Happy Death Day is a thriller with a touch of cleverness, but hampered by an absence of originality. This is Groundhog’s Day with a horror angle, a fact that the characters themselves point out, but it’s also very similar to Edge of Tomorrow. Happy Death Day plays like a knowing homage to the teen slasher flicks of the 1980’s, but instead of presenting a virginal angelic heroine, the title character is a bitchy, promiscuous, entitled character. The inventive aspect is that through the film’s events she becomes a humble, moral person who goes for the good guy instead of the one-night stand.
Tree Gelbman (Jessica Rothe) is a good-looking and popular member of one of the biggest sororities on campus. She is sought after by half a dozen male suitors and hated by jealous girls. Then one evening she is murdered and dies without ever knowing the true identity of her assailant. So, she is more than shocked to wake the next day and forced to relive the day of her death over and over again, in a continual loop until she discovers who committed the crime.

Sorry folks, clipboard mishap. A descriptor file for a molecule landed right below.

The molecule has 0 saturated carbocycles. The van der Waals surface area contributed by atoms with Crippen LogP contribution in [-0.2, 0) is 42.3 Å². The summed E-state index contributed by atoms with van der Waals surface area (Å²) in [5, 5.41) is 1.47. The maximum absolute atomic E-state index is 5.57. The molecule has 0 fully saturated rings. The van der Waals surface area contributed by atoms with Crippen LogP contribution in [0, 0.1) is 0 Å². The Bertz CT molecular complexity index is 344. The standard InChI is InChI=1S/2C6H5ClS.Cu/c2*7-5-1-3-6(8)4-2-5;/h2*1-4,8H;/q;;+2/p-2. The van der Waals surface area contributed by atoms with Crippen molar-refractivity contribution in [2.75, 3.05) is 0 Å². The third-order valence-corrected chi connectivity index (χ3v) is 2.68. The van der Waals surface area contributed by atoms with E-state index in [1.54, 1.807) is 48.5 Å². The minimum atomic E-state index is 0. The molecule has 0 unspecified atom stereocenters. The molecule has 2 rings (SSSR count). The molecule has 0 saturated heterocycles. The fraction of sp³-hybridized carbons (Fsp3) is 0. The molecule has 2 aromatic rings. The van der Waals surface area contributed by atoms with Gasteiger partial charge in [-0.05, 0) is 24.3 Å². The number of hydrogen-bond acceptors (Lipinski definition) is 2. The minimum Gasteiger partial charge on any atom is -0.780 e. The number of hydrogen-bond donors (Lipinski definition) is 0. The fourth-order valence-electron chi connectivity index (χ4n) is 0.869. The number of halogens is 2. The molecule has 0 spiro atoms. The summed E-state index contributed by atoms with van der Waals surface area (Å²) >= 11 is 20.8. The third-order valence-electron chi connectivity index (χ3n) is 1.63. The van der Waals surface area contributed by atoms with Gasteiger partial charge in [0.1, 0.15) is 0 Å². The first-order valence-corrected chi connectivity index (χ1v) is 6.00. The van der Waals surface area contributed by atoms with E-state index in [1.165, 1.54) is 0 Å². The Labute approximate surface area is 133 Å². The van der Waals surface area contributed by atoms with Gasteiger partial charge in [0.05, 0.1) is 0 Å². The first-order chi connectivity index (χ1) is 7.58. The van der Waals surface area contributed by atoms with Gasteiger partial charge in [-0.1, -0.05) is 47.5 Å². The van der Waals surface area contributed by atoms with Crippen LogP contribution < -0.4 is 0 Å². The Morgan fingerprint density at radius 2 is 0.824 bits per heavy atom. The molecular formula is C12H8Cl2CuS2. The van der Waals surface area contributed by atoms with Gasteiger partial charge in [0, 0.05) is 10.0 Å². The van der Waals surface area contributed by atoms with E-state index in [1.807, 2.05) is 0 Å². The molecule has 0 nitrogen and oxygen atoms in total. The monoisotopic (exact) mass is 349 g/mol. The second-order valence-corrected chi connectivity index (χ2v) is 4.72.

Although advertised as a horror flick, accompanied by a credit for genre maestro Jason Blum, Happy Death Day doesn’t have any scares, jumps, or overly gory images. It’s a homogenized psychological thriller that never seems to take its concept seriously. By the film’s end, it’s not clear why the heroine is subjected to this mystical loop she is stuck in for the plot’s sake. The film serves as mainly a demo reel for the hardworking lead actress, Jesica Rothe, who is asked to convey a gauntlet of mood and emotions as her reality begins to unfold.
Director: Christopher Landon
Stars: Jessica Rothe, Israel Broussard, Ruby Modine